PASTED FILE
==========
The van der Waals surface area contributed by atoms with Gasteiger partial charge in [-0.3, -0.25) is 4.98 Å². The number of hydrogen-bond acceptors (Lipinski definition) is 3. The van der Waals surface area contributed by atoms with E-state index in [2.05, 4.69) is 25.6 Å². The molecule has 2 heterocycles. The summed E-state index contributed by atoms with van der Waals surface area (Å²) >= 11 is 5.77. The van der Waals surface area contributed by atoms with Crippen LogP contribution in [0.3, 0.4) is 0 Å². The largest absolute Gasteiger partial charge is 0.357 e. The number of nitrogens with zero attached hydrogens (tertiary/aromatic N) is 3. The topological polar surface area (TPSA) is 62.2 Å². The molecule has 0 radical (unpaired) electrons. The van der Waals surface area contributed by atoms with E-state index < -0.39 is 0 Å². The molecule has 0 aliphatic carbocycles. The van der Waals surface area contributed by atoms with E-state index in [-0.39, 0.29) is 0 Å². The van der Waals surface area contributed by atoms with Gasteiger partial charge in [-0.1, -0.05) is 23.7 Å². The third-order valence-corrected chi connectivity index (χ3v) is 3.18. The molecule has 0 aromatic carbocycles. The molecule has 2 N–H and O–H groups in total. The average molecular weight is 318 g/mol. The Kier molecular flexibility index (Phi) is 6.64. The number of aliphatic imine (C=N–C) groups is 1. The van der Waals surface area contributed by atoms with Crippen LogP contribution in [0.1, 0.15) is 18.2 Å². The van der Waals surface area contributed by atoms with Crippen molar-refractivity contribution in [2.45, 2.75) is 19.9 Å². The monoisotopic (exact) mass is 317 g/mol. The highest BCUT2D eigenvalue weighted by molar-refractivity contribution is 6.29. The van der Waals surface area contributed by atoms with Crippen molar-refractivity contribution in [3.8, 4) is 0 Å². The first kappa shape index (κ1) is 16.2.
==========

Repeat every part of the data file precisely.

The van der Waals surface area contributed by atoms with Gasteiger partial charge in [-0.3, -0.25) is 4.98 Å². The number of hydrogen-bond acceptors (Lipinski definition) is 3. The van der Waals surface area contributed by atoms with E-state index in [2.05, 4.69) is 25.6 Å². The molecule has 2 heterocycles. The summed E-state index contributed by atoms with van der Waals surface area (Å²) >= 11 is 5.77. The van der Waals surface area contributed by atoms with Crippen LogP contribution in [0.3, 0.4) is 0 Å². The largest absolute Gasteiger partial charge is 0.357 e. The number of nitrogens with zero attached hydrogens (tertiary/aromatic N) is 3. The topological polar surface area (TPSA) is 62.2 Å². The molecule has 0 radical (unpaired) electrons. The van der Waals surface area contributed by atoms with E-state index < -0.39 is 0 Å². The molecule has 0 aliphatic carbocycles. The van der Waals surface area contributed by atoms with E-state index in [-0.39, 0.29) is 0 Å². The van der Waals surface area contributed by atoms with Gasteiger partial charge in [-0.1, -0.05) is 23.7 Å². The third-order valence-corrected chi connectivity index (χ3v) is 3.18. The molecule has 0 aromatic carbocycles. The molecule has 2 N–H and O–H groups in total. The average molecular weight is 318 g/mol. The Kier molecular flexibility index (Phi) is 6.64. The number of aliphatic imine (C=N–C) groups is 1. The van der Waals surface area contributed by atoms with Crippen LogP contribution in [0.1, 0.15) is 18.2 Å². The van der Waals surface area contributed by atoms with Crippen molar-refractivity contribution in [2.45, 2.75) is 19.9 Å². The monoisotopic (exact) mass is 317 g/mol. The highest BCUT2D eigenvalue weighted by molar-refractivity contribution is 6.29. The van der Waals surface area contributed by atoms with Crippen molar-refractivity contribution in [3.8, 4) is 0 Å². The first kappa shape index (κ1) is 16.2.